|| Value Raised
|| US$46.2 billion
Greater China market IPO activity in 2018 represented almost one-fourth of the total global IPO activity.
|| IPOs Issued
|| US$204.8 billion
|| US$188.8 billion
|| US$132.5 billion
Mainland China’s slower 2017 IPO market sees bright spot in 2018
Amidst a general slowdown in Q1 and again in Q3 2018, the Shanghai Stock Exchange (SSE) did host Q2 2018’s largest IPO globally – Foxconn Industrial Internet Co. Ltd. – raising US$4 billion on the SSE with a US$270 billion market cap as of October 2018 and was second among exchanges for Q2 by proceeds.
However, the mainland China IPO market again slowed substantially in Q3 and Q4 2018, both in terms of deal numbers and proceeds. Analysts expect a steady pace of new mainland China IPO listings in Q1 2019, with more than 270 IPOs in the pipeline (as of December 2018) as authorities work to standardize listing assessments and shorten wait times for IPO applicants. In particular, companies that have invested heavily in the electric vehicle industry may be motivated to go public as they anticipate the end of Chinese government subsidies in 2020.8
The mainland China government’s stricter criteria for approving IPOs on its exchanges has had the short-term effect of holding back IPOs from China markets while pushing some deals to other countries, such as Hong Kong and the United States. One of the government’s goals of this approach was to encourage the listing of higher-quality IPOs on the SSE.
As part of the reforms put into place after China’s 2015 stock market crash, the China Securities Regulatory Commission (CSRC) constituted a new IPO application review committee in late 2017 that tightened approvals for IPO applications. The regulatory focus not only looks at the profitability of companies, but also factors in:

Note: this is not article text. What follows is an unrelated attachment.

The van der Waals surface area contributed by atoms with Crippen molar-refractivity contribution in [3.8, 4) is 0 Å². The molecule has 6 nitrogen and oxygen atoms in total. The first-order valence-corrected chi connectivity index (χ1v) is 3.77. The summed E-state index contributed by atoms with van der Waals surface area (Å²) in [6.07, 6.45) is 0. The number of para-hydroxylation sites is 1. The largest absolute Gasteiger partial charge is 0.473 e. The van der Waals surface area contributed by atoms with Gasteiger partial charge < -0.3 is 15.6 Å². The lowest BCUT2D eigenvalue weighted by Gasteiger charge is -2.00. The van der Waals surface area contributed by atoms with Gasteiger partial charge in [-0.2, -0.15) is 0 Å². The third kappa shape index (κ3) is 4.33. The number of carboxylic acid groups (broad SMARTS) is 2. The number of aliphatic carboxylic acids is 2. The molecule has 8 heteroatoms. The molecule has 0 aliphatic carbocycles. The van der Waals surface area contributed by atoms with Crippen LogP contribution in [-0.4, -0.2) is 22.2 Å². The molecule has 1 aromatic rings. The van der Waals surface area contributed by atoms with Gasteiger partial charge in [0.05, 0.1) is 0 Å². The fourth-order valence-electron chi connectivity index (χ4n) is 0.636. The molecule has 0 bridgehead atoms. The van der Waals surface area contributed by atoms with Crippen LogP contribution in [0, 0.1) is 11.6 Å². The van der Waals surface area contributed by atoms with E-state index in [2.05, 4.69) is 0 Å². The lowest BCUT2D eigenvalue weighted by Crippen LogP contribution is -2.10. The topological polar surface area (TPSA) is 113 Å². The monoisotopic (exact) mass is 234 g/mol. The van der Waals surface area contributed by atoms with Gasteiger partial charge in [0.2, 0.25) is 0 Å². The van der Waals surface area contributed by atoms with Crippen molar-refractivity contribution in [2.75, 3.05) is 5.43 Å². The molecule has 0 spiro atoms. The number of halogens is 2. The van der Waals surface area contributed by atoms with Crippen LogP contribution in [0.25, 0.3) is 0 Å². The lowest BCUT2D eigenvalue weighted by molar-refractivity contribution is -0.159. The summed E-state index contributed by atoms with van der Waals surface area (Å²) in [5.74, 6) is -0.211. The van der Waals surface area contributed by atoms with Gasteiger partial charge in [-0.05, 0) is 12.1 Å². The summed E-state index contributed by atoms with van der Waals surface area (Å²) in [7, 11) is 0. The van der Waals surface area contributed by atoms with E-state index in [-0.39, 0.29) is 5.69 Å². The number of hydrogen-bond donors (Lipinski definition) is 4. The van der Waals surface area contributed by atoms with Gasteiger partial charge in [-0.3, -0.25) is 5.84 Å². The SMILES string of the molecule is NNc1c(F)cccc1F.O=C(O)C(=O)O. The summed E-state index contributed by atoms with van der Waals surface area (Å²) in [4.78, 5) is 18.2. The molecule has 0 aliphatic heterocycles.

- authenticity of financial statements
- rationale for fund-raising
- investment plans
- corporate governance
- risk control
In the early months of 2017, the CSRC had terminated/rejected a total of 53 IPO reviews due to findings of “abnormal business operations or finances.” These findings included suspicious accounting methods, as well as adjustments in shareholder structure or company strategy, and false statements made in applications. The stricter scrutiny further resulted in the CSRC approving only 105 IPOs in 2018, a year-over-year decrease of 76%. Additionally, approximately 150 firms withdrew their IPO applications.
In light of the situations noted by regulators in rejecting IPO applications, the value of pre-transaction diligence for companies wishing to list in mainland China becomes very clear. Issuers and underwriters can discover potentially disqualifying information early in the process, giving them the opportunity to proactively address problematic issues, saving time, money and effort.
Hong Kong demonstrates staying power in IPO market
Hong Kong’s IPO market in 2017 had a record-breaking 174 new listings, of which 80 were GEM board listings. And while only 125 IPOs were issued on its exchange in 2018, Hong Kong was the number one global IPO market for the year, beating out the previous year’s top market, New York.
With changes to China’s listing review process (e.g., greater scrutiny over financial statements, fundraising rationale, investment plans, corporate governance and risk control), more companies were expected to flock to Hong Kong’s IPO market. Indeed, Hong Kong maintained a rich IPO pipeline that ultimately produced the China Tower (US$6.9 billion), Xiaomi (US$5.4 billion) and Meituan Dianping (US$4 billion) listings.9
In April 2018, Hong Kong regulators finalized changes to their own listing rules for pre-revenue biotech companies.10 The changes aim to attract more IPOs from new-economy companies, primarily those from mainland China. The relaxed rules allow the listing of biotech companies that do not meet any of the financial eligibility tests of the main board; high-growth and innovative companies with weighted voting right structures; and issuers seeking a secondary listing in Hong Kong.